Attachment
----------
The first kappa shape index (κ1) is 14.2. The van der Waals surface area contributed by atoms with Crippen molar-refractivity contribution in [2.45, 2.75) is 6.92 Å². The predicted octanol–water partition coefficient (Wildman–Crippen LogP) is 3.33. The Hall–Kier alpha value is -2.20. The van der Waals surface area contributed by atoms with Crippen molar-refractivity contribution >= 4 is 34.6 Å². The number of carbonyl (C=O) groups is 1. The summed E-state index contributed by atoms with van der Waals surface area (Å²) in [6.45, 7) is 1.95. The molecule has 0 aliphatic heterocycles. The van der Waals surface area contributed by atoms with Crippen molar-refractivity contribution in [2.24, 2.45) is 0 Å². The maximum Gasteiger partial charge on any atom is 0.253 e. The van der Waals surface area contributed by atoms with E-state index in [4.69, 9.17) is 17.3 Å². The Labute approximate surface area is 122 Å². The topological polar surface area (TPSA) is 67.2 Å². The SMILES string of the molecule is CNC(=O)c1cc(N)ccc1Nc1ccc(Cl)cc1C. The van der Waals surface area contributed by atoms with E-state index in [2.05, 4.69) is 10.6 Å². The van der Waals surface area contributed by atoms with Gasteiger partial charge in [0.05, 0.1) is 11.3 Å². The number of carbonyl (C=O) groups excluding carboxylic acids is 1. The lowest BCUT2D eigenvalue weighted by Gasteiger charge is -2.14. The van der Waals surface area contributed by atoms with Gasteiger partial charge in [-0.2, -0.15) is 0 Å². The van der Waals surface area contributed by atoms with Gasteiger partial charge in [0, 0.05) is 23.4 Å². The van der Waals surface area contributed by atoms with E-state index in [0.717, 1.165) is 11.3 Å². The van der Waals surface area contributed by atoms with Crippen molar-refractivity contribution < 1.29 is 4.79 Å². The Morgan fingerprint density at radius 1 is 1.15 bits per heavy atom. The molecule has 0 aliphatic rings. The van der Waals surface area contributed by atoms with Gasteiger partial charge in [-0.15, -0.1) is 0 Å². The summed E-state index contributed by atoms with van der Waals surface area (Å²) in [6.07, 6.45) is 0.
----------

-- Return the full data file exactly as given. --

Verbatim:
The first kappa shape index (κ1) is 14.2. The van der Waals surface area contributed by atoms with Crippen molar-refractivity contribution in [2.45, 2.75) is 6.92 Å². The predicted octanol–water partition coefficient (Wildman–Crippen LogP) is 3.33. The Hall–Kier alpha value is -2.20. The van der Waals surface area contributed by atoms with Crippen molar-refractivity contribution >= 4 is 34.6 Å². The number of carbonyl (C=O) groups is 1. The summed E-state index contributed by atoms with van der Waals surface area (Å²) in [6.45, 7) is 1.95. The molecule has 0 aliphatic heterocycles. The van der Waals surface area contributed by atoms with Crippen molar-refractivity contribution in [2.24, 2.45) is 0 Å². The maximum Gasteiger partial charge on any atom is 0.253 e. The van der Waals surface area contributed by atoms with E-state index in [4.69, 9.17) is 17.3 Å². The Labute approximate surface area is 122 Å². The topological polar surface area (TPSA) is 67.2 Å². The SMILES string of the molecule is CNC(=O)c1cc(N)ccc1Nc1ccc(Cl)cc1C. The van der Waals surface area contributed by atoms with E-state index in [2.05, 4.69) is 10.6 Å². The van der Waals surface area contributed by atoms with Gasteiger partial charge in [0.05, 0.1) is 11.3 Å². The number of carbonyl (C=O) groups excluding carboxylic acids is 1. The lowest BCUT2D eigenvalue weighted by Gasteiger charge is -2.14. The van der Waals surface area contributed by atoms with Gasteiger partial charge in [-0.2, -0.15) is 0 Å². The van der Waals surface area contributed by atoms with Gasteiger partial charge in [0, 0.05) is 23.4 Å². The van der Waals surface area contributed by atoms with E-state index in [0.717, 1.165) is 11.3 Å². The van der Waals surface area contributed by atoms with Crippen molar-refractivity contribution < 1.29 is 4.79 Å². The Morgan fingerprint density at radius 1 is 1.15 bits per heavy atom. The molecule has 0 aliphatic rings. The van der Waals surface area contributed by atoms with Gasteiger partial charge in [-0.15, -0.1) is 0 Å². The summed E-state index contributed by atoms with van der Waals surface area (Å²) in [6.07, 6.45) is 0.